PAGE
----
Sometimes I wonder if you and I are the same person! It’s like you are writing exactly what I am thinking about at the time! Your thoughts and the way you write are so in tune with my own! It’s interesting too because as you know I have started creating and experimenting with my own art… and there is a sense that often abstract art is deemed to be less than… by some who may not entirely understand it. When I think about the likes of Picasso, Basquiat and those types of artists.. the ones who can draw very well but choose to paint in an abstract manner I can truly identify with this… so much opportunity to express emotion through colour marks and symbolism within the work! Juan! Another great read and love your warm and engaging style of writing! xxx

    Reply
    1. Juan Sandiego
      3 weeks ago

      Thank you for your comment, Jumi! I thought about you when I was writing this blog post. And you’re absolutely right! Not many people know Picasso was classically trained. But he followed his passion to do something unique. So glad you enjoyed it!

      Reply
  2. Jumi Awomosu
    3 weeks ago

    Love that you thought of me whilst writing this! Now I feel special 🙂

    Reply
    1. Juan Sandiego
      3 weeks ago

      I’m a follower of your journey, Jumi 🙂

      Reply
  3. Mary Middleton | Hellopeagreen.com
    3 weeks ago

    oh, Juan, this is a subject I’m onboard with. I’m a firm believer with art that you should love it, and if you do, you’ll find a lovely place for it in your home. It shouldn’t be about fashion or having lots of things on your walls because a magazine said you should. I now try and save up for original art where I can, I find the Brighton Open artist trail and the Saatchi Other Art Fair a really good source. As is travelling, I have a beautiful painting of a tree tunnel I picked up in Cornwall and a linocut from Berlin. Love love love this post

    Reply
    1. Juan Sandiego
      3 weeks ago

      Thank you for your comment, Mary! And thanks for sharing your tips of where to find art. That tree tunnel painting sounds dreamy! I’m so happy you like the blog post.

      Reply
  4. Victoria - The Bold Place
    3 weeks ago

    Juan, your great grandmother sounds fabulous. And how wonderful she’s giving you blog inspiration in your dreams! Buying art can be so scary – the pressure to get it right. Thank you for these great tips!

    Reply
    1. Juan Sandiego
      3 weeks ago

      Thank you for your comment, Victoria! I look forward to updating the blog post with a few photos of Mamama when I visit Madrid soon. Glad you liked the blog post!

      Reply
  5. Sue Rowe
    3 weeks ago

    Thanks for this Juan. Your Mamama sounds like quite a character! Lots of good ideas here.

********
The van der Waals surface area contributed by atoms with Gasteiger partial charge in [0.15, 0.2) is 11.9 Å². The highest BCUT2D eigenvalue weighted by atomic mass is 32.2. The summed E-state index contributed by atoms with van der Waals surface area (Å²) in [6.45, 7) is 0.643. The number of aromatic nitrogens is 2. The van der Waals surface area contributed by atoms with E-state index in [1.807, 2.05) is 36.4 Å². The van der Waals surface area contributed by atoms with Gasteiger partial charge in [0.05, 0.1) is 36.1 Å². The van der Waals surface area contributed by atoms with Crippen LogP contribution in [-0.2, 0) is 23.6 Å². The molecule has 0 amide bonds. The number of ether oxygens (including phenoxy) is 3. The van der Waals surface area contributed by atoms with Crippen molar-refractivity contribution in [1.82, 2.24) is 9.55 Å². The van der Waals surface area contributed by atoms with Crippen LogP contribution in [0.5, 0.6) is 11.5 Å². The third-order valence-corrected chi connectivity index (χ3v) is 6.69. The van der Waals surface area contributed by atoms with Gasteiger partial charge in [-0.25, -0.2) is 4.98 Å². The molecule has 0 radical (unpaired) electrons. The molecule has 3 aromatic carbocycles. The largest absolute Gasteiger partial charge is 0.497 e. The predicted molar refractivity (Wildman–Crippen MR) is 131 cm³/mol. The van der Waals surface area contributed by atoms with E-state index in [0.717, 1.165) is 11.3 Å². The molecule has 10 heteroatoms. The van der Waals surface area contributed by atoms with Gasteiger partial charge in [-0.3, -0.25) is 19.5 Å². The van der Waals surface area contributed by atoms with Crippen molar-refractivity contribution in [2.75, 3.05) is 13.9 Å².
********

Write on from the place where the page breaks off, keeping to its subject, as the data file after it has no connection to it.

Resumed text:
Reply
    1. Juan Sandiego
      3 weeks ago

      Thank you for your comment, Sue! I’m glad you found it useful. General tips are more valuable as we all have different tastes.

      Reply
  6. Lynn
    3 weeks ago

    Great tips from Mamama, can you sell it in 10 years is my favourite and probably applies to furniture as well.
    Marie Kando!!! Never heard of her until this post, she makes Anthea Turner (bring back Perfect Housewife) look absolutely slovenly!

    Reply
    1. Juan Sandiego
      3 weeks ago

      Thank you for your comment, Lynn! Glad you like Mamama’s tips. Don’t get too obsessed with Marie Kondo or you’ll end up with no stuff, hehe.

      Reply
  7. Irene
    3 weeks ago

    Me ha encantado el post! No tenía ni idea de que mamama dijera ese pequeño tip de arte. Ya sabes que en mi casa tengo un montón de sus recuerdos.¡ Qué gran mujer! Enhorabuena por el blog!!! Un abrazo muy fuerte

    Reply
    1. Juan Sandiego
      3 weeks ago

      ¡Gracias, Irene! Di tu que las frases son las que dijo Mamama en mis sueño. Pero son muy Mamama.

      Reply
  8. Meera
    3 weeks ago

    I would’ve loved your Mamama if I’d known her, she sounds like my kind of lady! Fiesty and knew her mind, and I love what you said about the secret to her long life being money and not having to work, haha! I couldn’t agree more with all this advice about buying art. I tend to stay well away from popular, trendy art… when everyone and their mother owns the same thing, it totally loses its charm for me. I am anti-trend, and believe in art that makes me feel something. Unfortunately for me though, art like this is also priced too heftily for my pocket. I recently enquired about a Harland Miller piece that speaks volumes to me – $58,000!! 😵

    Reply
    1. Juan Sandiego
      3 weeks ago

      Thank you for your comment, Meera! Glad you like Mamama’s view on art. You’re right, art now has been split into actual art and “trendy” art that comes and goes with the seasons. And I hear you regarding the Miller piece. My dreams of owning an original Frank Stella May not happen in this life, haha.

      Reply